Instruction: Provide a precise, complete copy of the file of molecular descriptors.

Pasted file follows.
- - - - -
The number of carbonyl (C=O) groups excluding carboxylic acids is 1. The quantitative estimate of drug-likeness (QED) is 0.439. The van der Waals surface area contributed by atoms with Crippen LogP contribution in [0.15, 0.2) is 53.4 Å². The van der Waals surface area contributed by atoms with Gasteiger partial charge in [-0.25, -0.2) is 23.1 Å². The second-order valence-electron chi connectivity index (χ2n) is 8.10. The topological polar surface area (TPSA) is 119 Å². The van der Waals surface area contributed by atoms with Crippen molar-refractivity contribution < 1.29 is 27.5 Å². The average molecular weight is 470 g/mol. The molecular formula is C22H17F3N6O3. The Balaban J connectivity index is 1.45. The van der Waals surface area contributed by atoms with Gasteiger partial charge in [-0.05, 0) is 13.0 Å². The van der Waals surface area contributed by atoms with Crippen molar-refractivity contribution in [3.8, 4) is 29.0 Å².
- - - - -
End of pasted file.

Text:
The number of carbonyl (C=O) groups excluding carboxylic acids is 1. The quantitative estimate of drug-likeness (QED) is 0.439. The van der Waals surface area contributed by atoms with Crippen LogP contribution in [0.15, 0.2) is 53.4 Å². The van der Waals surface area contributed by atoms with Gasteiger partial charge in [-0.25, -0.2) is 23.1 Å². The second-order valence-electron chi connectivity index (χ2n) is 8.10. The topological polar surface area (TPSA) is 119 Å². The van der Waals surface area contributed by atoms with Crippen molar-refractivity contribution < 1.29 is 27.5 Å². The average molecular weight is 470 g/mol. The molecular formula is C22H17F3N6O3. The Balaban J connectivity index is 1.45. The van der Waals surface area contributed by atoms with Gasteiger partial charge in [-0.05, 0) is 13.0 Å². The van der Waals surface area contributed by atoms with Crippen molar-refractivity contribution in [3.8, 4) is 29.0 Å².